Todd Austin elected IEEE Fellow for contributions to simulation techniques and resilient system design in computer architecture
Prof. Austin is a recognized leader in the area of computer architecture research.
Prof. Todd Austin has been named an IEEE Fellow, Class of 2017, “for contributions to simulation techniques and resilient system design in computer architecture.”
The IEEE Grade of Fellow is conferred by the IEEE Board of Directors upon a person with an outstanding record of accomplishments in any of the IEEE fields of interest. The total number selected in any one year cannot exceed one-tenth of one percent of the total voting membership. IEEE Fellow is the highest grade of membership and is recognized by the technical community as a prestigious honor and an important career achievement.
Prof. Austin is a recognized leader in the area of computer architecture research, having delivered several seminal papers that have changed the landscape of research in the field, and where he is the 12th all-time most sited author and the leader of the field’s largest research center.
Projects he has worked on recently include “Bulletproof,” a set of novel ultra low-cost mechanisms to protect a microprocessor pipeline and on-chip memory system from silicon defects, and “Razor,” a low-power processor design based on timing speculation that increases energy efficiency with little performance impact, and which inspired the movement for “probabilistic computing,” in which an architecture is permissive of errors in order to save power, time, and other resources. In earlier work, he released “SimpleScalar,” one of the first execution-driven architectural simulators, in 1997, and his paper describing it has been cited over 3500 times. The simulator led to a revolution of quantitative computer architecture research where performance analysis became a required ingredient of every published paper.
Prof. Austin established the $28M Center for Future Architecture Research (C-FAR) in 2013, which is focused on innovation to create future generation scalable computing systems. C-FAR is headquartered at Michigan and includes the participation of 14 universities, 21 principal investigators, and 105 PhD students. It is the largest research center in the field of computer architecture, and Prof. Austin has embraced its operational challenges while fostering numerous collaborations at the center.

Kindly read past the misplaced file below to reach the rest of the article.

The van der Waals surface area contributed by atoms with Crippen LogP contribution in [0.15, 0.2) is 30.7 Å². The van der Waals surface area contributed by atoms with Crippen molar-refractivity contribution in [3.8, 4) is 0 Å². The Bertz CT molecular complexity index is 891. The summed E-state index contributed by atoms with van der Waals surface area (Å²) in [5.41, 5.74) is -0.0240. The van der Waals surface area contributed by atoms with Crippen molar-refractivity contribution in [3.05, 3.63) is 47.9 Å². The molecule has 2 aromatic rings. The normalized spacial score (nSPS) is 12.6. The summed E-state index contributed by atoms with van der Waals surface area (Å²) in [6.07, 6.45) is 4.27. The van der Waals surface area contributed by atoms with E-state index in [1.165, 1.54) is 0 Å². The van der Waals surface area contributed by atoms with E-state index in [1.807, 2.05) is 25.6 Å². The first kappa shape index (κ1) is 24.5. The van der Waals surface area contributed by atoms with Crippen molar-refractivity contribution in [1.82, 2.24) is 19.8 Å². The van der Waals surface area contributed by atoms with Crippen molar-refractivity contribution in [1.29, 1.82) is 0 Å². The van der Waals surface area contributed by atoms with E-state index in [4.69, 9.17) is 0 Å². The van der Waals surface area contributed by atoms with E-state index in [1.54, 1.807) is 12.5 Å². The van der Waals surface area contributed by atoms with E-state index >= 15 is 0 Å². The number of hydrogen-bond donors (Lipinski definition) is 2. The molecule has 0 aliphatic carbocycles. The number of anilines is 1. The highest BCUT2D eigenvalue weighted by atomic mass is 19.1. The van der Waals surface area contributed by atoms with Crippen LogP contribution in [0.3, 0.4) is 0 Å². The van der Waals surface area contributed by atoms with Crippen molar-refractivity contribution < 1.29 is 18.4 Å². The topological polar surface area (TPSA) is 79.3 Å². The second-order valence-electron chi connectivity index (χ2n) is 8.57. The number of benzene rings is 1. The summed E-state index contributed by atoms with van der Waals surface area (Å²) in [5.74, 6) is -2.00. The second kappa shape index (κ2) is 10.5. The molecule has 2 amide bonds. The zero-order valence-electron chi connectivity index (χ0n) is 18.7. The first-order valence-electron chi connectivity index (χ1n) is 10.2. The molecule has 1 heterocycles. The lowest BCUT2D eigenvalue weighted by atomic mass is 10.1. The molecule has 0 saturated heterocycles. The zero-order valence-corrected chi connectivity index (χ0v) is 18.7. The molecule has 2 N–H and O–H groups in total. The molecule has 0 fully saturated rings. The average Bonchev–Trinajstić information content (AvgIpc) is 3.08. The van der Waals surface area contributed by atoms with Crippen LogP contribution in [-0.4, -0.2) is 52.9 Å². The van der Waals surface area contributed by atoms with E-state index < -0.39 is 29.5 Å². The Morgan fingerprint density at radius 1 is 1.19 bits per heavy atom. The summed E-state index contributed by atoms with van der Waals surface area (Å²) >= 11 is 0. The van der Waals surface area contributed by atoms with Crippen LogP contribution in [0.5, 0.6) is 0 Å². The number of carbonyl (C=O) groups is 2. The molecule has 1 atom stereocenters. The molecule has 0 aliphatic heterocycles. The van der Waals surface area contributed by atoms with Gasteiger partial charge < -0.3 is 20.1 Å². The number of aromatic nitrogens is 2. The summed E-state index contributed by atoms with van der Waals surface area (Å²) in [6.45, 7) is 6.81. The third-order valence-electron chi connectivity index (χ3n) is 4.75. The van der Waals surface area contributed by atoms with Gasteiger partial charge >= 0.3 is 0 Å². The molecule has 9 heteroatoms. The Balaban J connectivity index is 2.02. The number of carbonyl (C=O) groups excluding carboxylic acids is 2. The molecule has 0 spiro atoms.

Prof. Austin has also made numerous contributions of time, effort, and equipment in support of the ECE program at Addis Ababa Institute of Technology (AAIT) in Ethiopia, which has included curriculum development and classroom teaching, and was part of a U-M delegation that has broadened this relationship and formalized a research exchange program designed to increase collaboration between U-M and AAIT.
Prof. Austin received his PhD in Computer Science from the University of Wisconsin in 1996 and joined the faculty at Michigan in 1999. Amongst his many recognitions, he has twice received the Richard Newton Gigascale Systems Research Center Industrial Impact Award, the ACM/SIGARCH Maurice Wilkes Award, the U-M Henry Russel Award, and a number of research and teaching awards from the College of Engineering. Early in his career at Michigan, he received an NSF CAREER Award and was selected as a Sloan Fellow. He appears in the ISCA Hall of Fame and the MICRO Hall of Fame. Prior to Michigan, Prof. Austin was a Senior Computer Architect in Intel’s Microcomputer Research Labs, a product-oriented research laboratory in Hillsboro, Oregon.
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